Does time–or maybe deleted photos–heal all wounds?
National Ex Day was this past Wednesday, and funnily enough the same evening, photos of the recently-unattached Taylor Swift with a new love interest circulated around the internet. The guy? It was British actor Tom Hiddleston. Her ex of only ~2 weeks, music producer Calvin Harris, promptly unfollowed her on Twitter and deleted photos of them together, and Taylor did the same. The order is not confirmed as to who unfollowed/deleted first, but this act always boggles my mind, especially the photo deletion piece. It’s like deleting a relationship from existence. If it’s not on social media, did it actually happen? I understand needing distance from what was, but deleting photos feels tacky and a bit spiteful to me. It’s the digital equivalent of throwing photos and keepsakes into a fire. I right away loaded in two questions to see what others do.
The first one: In mid-June, I asked 2,133 people “Do you unfollow / unfriend an ex on social media after a breakup?” Here are the results, weighted to US Census figures:
19% of respondents said Yes, while 13% said No.
The ‘Yes’ crowd, a few standouts:
- Regarding lifestyle, those who play video games are more likely to answer Yes.
- Those who answer Yes are more likely to go to the movies at least once a month. Conversely, respondents who use a desktop computer for internet browsing are less likely to answer Yes.
- Women are more likely than men to unfollow an ex.
These ‘Yes’ people are likely more tuned in and glued to a mobile device, and perhaps don’t want the reminder of the past, an ex’s new relationship or just an everyday status update. Like many hard things in life, space is often the easiest way to deal with getting over a relationship ending. Or maybe it’s just out of spite. Or a possible combination of both.
The ‘No’ crowd: they stay ‘friends’.
One interesting standout:
- Those who volunteer at least once a week are more likely to answer No. So maybe these folks have a giving, let it be sort of attitude? Or maybe social media isn’t on their radar in a daily sense.
The rest of the bunch answered “Does not apply to me” –these respondents are more likely to be married, have children, and are less likely to live in the city or to seek creative solutions to problems. The majority of these folks are over 40.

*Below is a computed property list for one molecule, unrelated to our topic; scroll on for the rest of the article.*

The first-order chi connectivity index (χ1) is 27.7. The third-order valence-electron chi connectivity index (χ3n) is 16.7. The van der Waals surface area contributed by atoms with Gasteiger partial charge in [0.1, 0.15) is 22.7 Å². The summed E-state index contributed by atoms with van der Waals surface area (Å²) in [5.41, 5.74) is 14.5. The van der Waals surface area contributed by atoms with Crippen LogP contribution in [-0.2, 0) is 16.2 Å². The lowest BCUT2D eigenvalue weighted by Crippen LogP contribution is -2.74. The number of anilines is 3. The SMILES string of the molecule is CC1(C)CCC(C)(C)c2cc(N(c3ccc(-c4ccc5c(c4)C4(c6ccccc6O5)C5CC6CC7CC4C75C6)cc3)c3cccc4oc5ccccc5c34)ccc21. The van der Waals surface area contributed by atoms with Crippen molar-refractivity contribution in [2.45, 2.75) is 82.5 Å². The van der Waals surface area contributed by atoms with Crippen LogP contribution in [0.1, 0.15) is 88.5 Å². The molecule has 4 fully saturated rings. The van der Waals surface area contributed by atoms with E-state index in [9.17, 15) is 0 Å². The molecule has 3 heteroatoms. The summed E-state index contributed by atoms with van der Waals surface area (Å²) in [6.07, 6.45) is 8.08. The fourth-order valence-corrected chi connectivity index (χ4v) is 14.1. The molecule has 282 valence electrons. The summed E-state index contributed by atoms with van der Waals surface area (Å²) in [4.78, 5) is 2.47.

Deleting/untagging photos— this one feels like a punch in the gut. Maybe it’s erasing a trail, not wanting a reminder, or as someone pointed out to me: maybe it’s a dating strategy. Do you really want a new romantic interest cruising your Instagram to come upon selfies with your ex? Probably not, sure. It’s a good point, but my take is everyone does have a past, in one way or another. So what?
We asked 2,117 people “Do you delete / untag photos of your ex on social media after a breakup?” Weighted to US Census figures, the results:
15% of people said Yes, while 11% said No.
- Those who exercise regularly are more likely to answer Yes, as are individuals who read the nutritional information of their groceries.
- Smartphone users are more likely to answer Yes.
- Men and women are split for this one, they both delete memories equally.
- Those who say Yes are more likely to be religious
- Those who answered Yes are more likely to be concerned about the economy
- Those who prefer driving a sports car are more likely to answer No.
- Those who eat fast food at least once per week are more likely to answer No.
- Respondents who closely follow the NHL are more likely to answer No.
A couple of closing points: The numbers show that more people unfollow than delete photos after a breakup. People who answered Yes to both questions are tech-savvy and concerned about their health.
Ultimately these are personal decisions, and I respect that. No one can fully understand the intricacies of someone else’s relationship. So, where do you stand? Have you deleted photos to feel better? Do you unfollow to put an end to incessant reminders? Or better yet…do you unfollow and eventually, with time, re-follow?